We demonstrated that LOCA CMIP5 ensembles for optimally calculating the GST index throughout the WV AVA could either be formed by considering each of its distinct meteorological components or based on a direct calculation of the climate index. The results of the comparison are promising from a practical perspective, particularly when considering the development of an optimal ensemble for a computationally intensive viticulture climate classification index, such as the dryness index.

Computed values of the GST climate index and the temperature-based GSR phenology model were observed to strongly correlate throughout the WV AVA, consistently over time, while using the same forcing data (i.e., historic and RCP4.5 future LOCA CMIP5 data and the ensemble listed in Table 2). However, the application of the GST climate index and the GSR model result in widely different portrayals of suitability for Pinot noir throughout the WV AVA over time. The relationship between calculated values of the GST climate index and the GSR model for the WV AVA is observed to be nonlinear and invertible. It can be used to update the originally specified GST lower and upper bounds for Pinot noir throughout the WV AVA. The updated GST lower and upper bounds for Pinot noir suitability throughout the WV AVA are approximately 14.8 and 17.6 °C, respectively. The GST climate classification scheme (Table 1) can subsequently be applied to define the WV AVA area suitable for growing Pinot noir as a cool, low intermediate, high intermediate, or (low) warm climate Pinot noir.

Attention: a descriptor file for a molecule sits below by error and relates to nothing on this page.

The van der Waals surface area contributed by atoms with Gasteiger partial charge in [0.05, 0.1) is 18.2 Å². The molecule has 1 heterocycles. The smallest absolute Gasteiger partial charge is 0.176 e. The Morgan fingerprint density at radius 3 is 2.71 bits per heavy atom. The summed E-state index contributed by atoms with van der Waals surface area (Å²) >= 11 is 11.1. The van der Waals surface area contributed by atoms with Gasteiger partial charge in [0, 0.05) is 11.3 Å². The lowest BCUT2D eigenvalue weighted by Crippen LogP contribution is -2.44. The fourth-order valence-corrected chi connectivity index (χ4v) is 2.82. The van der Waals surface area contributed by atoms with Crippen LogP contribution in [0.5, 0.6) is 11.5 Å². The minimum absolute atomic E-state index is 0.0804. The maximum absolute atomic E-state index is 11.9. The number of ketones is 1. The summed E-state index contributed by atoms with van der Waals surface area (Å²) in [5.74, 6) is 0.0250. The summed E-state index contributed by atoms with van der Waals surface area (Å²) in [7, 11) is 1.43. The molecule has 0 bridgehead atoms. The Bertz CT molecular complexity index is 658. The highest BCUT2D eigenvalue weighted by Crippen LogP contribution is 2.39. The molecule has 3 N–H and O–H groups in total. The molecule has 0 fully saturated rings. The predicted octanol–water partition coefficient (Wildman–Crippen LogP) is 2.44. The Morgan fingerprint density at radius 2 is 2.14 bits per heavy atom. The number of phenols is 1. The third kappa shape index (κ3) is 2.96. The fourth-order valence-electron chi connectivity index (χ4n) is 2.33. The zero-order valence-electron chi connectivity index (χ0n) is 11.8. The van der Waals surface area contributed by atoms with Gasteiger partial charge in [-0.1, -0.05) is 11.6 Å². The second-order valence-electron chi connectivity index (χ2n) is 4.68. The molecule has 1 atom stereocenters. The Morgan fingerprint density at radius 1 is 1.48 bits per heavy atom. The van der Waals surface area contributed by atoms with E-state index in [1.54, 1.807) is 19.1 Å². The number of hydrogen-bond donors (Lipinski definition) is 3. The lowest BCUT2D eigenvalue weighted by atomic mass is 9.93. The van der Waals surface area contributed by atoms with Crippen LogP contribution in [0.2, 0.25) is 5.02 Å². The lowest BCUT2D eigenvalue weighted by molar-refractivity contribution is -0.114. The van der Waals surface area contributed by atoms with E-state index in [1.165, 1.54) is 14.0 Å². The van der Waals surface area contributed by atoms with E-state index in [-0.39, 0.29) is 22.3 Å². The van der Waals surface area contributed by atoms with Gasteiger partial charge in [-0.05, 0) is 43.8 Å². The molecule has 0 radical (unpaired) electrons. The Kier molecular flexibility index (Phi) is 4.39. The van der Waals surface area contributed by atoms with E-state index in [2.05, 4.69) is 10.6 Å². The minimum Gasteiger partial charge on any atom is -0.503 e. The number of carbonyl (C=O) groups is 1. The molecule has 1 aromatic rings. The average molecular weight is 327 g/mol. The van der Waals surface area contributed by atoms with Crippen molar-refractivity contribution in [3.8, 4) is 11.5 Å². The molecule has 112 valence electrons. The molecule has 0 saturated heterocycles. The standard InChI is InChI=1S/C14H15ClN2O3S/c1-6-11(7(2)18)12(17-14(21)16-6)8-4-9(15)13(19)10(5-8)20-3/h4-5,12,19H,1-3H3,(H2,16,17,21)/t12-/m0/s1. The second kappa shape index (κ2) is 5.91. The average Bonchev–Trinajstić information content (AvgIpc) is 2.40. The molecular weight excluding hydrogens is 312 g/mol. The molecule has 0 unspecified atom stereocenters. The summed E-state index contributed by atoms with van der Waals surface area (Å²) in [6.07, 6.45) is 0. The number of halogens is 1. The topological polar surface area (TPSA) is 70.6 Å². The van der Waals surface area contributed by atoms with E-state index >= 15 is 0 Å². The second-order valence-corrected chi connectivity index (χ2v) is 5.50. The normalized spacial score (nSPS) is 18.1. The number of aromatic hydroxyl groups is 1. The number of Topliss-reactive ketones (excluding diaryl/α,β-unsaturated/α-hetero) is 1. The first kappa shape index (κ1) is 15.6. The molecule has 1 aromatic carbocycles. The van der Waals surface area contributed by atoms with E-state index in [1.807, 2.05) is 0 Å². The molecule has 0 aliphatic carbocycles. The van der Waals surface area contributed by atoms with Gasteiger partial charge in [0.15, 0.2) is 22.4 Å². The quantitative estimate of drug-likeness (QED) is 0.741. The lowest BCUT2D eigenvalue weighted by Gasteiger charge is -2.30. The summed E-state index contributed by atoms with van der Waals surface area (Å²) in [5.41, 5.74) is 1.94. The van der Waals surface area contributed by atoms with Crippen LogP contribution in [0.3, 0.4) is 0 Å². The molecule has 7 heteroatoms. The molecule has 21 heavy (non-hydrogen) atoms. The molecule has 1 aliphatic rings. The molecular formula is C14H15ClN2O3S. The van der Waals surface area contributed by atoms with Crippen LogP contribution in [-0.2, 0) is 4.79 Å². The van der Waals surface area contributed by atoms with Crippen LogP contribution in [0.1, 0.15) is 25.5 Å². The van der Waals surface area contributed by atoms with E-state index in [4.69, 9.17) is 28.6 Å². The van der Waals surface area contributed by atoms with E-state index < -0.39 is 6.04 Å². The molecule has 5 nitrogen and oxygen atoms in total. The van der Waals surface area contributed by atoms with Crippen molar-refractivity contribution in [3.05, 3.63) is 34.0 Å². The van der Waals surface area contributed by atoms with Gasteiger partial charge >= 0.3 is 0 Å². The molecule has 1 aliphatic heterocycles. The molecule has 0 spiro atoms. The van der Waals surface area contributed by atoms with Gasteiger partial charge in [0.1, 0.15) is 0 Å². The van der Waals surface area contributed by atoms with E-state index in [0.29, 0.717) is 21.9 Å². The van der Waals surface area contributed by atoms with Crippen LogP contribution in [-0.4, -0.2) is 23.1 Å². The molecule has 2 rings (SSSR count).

Based on the application of historic and RCP4.5 future model data, the WV AVA suitable for Pinot noir production is currently at or near its peak value in the upper 80s to lower 90 percent of the total WV AVA area. Continued production of Pinot noir in the WV AVA will mostly be limited to higher elevations or the western portion of the Van Duzer corridor in the Coastal Range starting in the 2070s. GSR modelled values currently indicate a rate advance of approximately 2.9 days a decade from the 1960s through the 2080s.

The GST climate index is simple to compute and more accessible for the generalist to apply than the GSR phenology model. Further related applied research that focuses on the development of updated or altogether new location and cultivar specific GST index suitability bounds by leveraging spatial analysis and resultant GSR-GST relations, as illustrated herein, is encouraged.